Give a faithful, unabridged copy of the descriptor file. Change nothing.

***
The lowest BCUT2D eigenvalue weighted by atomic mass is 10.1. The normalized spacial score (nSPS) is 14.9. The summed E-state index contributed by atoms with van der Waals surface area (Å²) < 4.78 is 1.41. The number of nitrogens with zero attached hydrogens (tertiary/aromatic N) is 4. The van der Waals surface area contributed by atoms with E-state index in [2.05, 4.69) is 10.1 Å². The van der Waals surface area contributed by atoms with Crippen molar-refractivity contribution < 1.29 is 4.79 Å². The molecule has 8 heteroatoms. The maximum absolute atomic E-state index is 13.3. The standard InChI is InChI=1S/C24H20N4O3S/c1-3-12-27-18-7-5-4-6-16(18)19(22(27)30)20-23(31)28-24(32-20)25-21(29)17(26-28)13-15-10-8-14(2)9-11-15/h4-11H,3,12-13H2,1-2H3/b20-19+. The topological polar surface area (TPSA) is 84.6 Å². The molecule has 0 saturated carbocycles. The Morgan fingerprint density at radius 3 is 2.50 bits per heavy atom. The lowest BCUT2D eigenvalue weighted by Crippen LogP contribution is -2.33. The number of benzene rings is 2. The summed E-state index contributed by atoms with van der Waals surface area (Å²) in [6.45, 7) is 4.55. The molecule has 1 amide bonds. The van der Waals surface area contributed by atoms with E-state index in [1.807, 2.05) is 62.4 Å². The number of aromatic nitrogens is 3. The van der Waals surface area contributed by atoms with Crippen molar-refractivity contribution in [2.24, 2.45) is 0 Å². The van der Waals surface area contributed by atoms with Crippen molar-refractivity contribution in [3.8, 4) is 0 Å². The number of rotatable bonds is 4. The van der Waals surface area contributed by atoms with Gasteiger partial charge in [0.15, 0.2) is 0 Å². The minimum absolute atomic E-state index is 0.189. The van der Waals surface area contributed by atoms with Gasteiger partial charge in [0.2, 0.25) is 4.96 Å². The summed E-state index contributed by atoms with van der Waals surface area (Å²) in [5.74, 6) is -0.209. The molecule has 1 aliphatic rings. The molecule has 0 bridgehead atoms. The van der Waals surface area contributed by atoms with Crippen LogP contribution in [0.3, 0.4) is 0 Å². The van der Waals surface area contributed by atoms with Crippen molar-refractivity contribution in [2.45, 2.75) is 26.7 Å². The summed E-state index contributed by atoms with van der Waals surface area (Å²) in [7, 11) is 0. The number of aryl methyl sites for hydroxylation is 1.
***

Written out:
The lowest BCUT2D eigenvalue weighted by atomic mass is 10.1. The normalized spacial score (nSPS) is 14.9. The summed E-state index contributed by atoms with van der Waals surface area (Å²) < 4.78 is 1.41. The number of nitrogens with zero attached hydrogens (tertiary/aromatic N) is 4. The van der Waals surface area contributed by atoms with E-state index in [2.05, 4.69) is 10.1 Å². The van der Waals surface area contributed by atoms with Crippen molar-refractivity contribution < 1.29 is 4.79 Å². The molecule has 8 heteroatoms. The maximum absolute atomic E-state index is 13.3. The standard InChI is InChI=1S/C24H20N4O3S/c1-3-12-27-18-7-5-4-6-16(18)19(22(27)30)20-23(31)28-24(32-20)25-21(29)17(26-28)13-15-10-8-14(2)9-11-15/h4-11H,3,12-13H2,1-2H3/b20-19+. The topological polar surface area (TPSA) is 84.6 Å². The molecule has 0 saturated carbocycles. The Morgan fingerprint density at radius 3 is 2.50 bits per heavy atom. The lowest BCUT2D eigenvalue weighted by Crippen LogP contribution is -2.33. The number of benzene rings is 2. The summed E-state index contributed by atoms with van der Waals surface area (Å²) in [6.45, 7) is 4.55. The molecule has 1 amide bonds. The van der Waals surface area contributed by atoms with E-state index in [1.807, 2.05) is 62.4 Å². The number of aromatic nitrogens is 3. The van der Waals surface area contributed by atoms with Crippen molar-refractivity contribution in [2.24, 2.45) is 0 Å². The van der Waals surface area contributed by atoms with Crippen molar-refractivity contribution in [3.8, 4) is 0 Å². The number of rotatable bonds is 4. The van der Waals surface area contributed by atoms with Gasteiger partial charge in [0.15, 0.2) is 0 Å². The minimum absolute atomic E-state index is 0.189. The van der Waals surface area contributed by atoms with Gasteiger partial charge in [0.2, 0.25) is 4.96 Å². The summed E-state index contributed by atoms with van der Waals surface area (Å²) in [5.74, 6) is -0.209. The molecule has 1 aliphatic rings. The molecule has 0 bridgehead atoms. The van der Waals surface area contributed by atoms with Crippen LogP contribution in [0.3, 0.4) is 0 Å². The van der Waals surface area contributed by atoms with Crippen molar-refractivity contribution in [2.45, 2.75) is 26.7 Å². The summed E-state index contributed by atoms with van der Waals surface area (Å²) in [7, 11) is 0. The number of aryl methyl sites for hydroxylation is 1.